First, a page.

“Hang on a minute lads. I’ve got a great idea.” This is how the classic 60s film The Italian Job ends, on a literal cliff-hanger. After successfully stealing some gold, Micheal Caine and co. are in a coach hanging off the edge of a cliff, with the stolen booty at the end which is above thin air and the gang at the other. As Caine edges towards the gold, the coach tilts dangerously over the precipice. We never find out what the great idea is.
This is the same dilemma as the Left faces: how far is it possible to get to the golden ideals of socialism without going too far and throwing yourself off the cliff into electoral oblivion. Jeremy Corbyn, who looks set to be Labour’s next leader, is offering the party a chance to run straight at the gold. Continue reading Corbyn and the house of mirrors
Nickolas Butler started writing Shotgun Lovesongs racked with loneliness in an uninspiring rented room in a woman’s house away from home. It’s exactly how one of the protagonists of the book, musician Leland Sutton, writes his first album, also called Shotgun Lovesongs. The book and the album also share a key motif: the awe the artist has for where he calls home. Butler grew up in a Wisconsin town called Eau Claire, which in the book is next to the fictional town of Little Wing where Leland (or Lee) and his friends come from, and where most of the action is set. (Incidentally, Bon Iver frontman Justin Vernon is from Eau Claire and went to school with Butler, and so is perhaps a template for the character of Lee.) Continue reading Shotgun Lovesongs, Nickolas Butler – a review
Ben Elton’s 2009 book Meltdown is the story of the rise and fall of a City trader and his rich university friends. It is, as becomes apparent quite early on in the book, a story of the New Labour years from the view of the upper-middle class: the easy money, the convenient ability to earn bucket loads of cash while easing liberal guilt by telling yourself you are doing something which helps others, and the expectation that everything inevitably will continue getting better. Continue reading Short book review – Meltdown by Ben Elton
This article was published on Palatinate
After sudden, brutal, unforeseen disasters we seek answers in order to tell ourselves it will never happen again. We expect to be able to halt nature, that with enough will we can protect ourselves from a callous and uncaring world. After the Labour Party’s defeat, as crushing as it was because it was so unexpected, the temptation is there to prescribe a remedy to cure all ills. The SNP’s tartan tsunami washed away the likes of Douglas Alexander, the party’s election chief. UKIP’s purple tornado swirled across left-behind areas of the country Labour would previously have called its heartlands. Meanwhile, Labour could not thaw through the Tory vote in the South, which remained blue as voters gave the prospect of a Miliband government an icy reception. Now that the battle is lost, the war has broken loose within Labour about how to win lost votes with a shift to the right, or the left; or away from metropolitan values or towards them. Continue reading Labour’s dilemma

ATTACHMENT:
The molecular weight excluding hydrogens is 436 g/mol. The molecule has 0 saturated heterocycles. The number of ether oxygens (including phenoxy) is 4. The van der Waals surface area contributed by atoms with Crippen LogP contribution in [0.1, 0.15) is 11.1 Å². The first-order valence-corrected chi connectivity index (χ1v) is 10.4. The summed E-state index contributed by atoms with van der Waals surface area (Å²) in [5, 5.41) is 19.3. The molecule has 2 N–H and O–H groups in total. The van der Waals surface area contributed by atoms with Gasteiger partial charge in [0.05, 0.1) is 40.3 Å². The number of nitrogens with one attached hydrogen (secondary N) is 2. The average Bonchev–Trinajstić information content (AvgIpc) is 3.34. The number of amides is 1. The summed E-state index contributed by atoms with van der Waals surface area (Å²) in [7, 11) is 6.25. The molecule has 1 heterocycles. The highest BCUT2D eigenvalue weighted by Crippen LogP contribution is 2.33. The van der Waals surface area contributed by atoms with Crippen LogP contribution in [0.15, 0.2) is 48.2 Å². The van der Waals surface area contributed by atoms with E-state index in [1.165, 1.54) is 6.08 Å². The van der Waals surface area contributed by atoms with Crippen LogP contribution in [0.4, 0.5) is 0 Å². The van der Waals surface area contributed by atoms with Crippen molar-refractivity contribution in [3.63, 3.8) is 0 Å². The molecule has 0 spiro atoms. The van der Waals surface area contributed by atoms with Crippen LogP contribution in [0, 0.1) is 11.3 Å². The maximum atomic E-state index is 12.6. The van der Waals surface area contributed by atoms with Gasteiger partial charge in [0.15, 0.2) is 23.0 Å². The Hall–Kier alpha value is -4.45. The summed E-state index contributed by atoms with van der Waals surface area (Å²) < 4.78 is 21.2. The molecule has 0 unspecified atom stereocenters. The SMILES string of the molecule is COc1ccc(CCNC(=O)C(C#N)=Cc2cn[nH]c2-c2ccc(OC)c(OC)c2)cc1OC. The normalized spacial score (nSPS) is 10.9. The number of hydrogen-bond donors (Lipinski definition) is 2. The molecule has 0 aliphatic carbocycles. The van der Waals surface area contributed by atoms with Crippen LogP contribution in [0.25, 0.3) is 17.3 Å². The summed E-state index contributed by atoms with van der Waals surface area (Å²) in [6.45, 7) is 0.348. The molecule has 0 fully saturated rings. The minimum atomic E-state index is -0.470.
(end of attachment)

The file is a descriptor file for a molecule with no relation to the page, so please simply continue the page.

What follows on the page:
This article was published on Shifting Grounds Nationalism is not really about your own nation at all. If the world were one nation, the term would not exist. It relies on the other. It defines itself not on its own terms, but by comparing itself with the outside, with the enemy.
All nationalism is nationalism whether it is left-wing or right-wing, whether led by Hugo in Caracas, Marine in Paris, Nigel in Kent, or indeed by Nicola in Edinburgh. It relies on mythology and narrative; a semi-fictitious story to unite an imagined community, with the rough contradictory edges smoothed away. Continue reading General Election 2015: The perils of nationalisms
Two big parties struggling to cope with the exit of bipartisan politics, widespread detest of the elites, a ruling conservative government claiming the economy has turned around, arguing against the left who focus on inequality and unrestrained power at the top… there are several similarities between politics in Spain and the United Kingdom in what is an election year for both. Continue reading The UK election from Spain
Imagine if the United Kingdom had been affected rather differently by the economic crisis. Imagine if we had been so badly hit that 54% of the country had moved to an inferior social class, while over half of young people were still unemployed. In this imaginary United Kingdom students are desperate to emigrate and work elsewhere in the EU to escape.
Meanwhile, in a series of corruption scandals, the governing Conservative party is going to court and has seen its treasurer sent to prison in relation to allegations of secret illegal slush funds used to pay for party headquarters, campaigns, and even the Prime Minister’s clothing. The Labour party has faced its own accusations about regional politicians and dodgy use of local government funds. Continue reading Yes we can?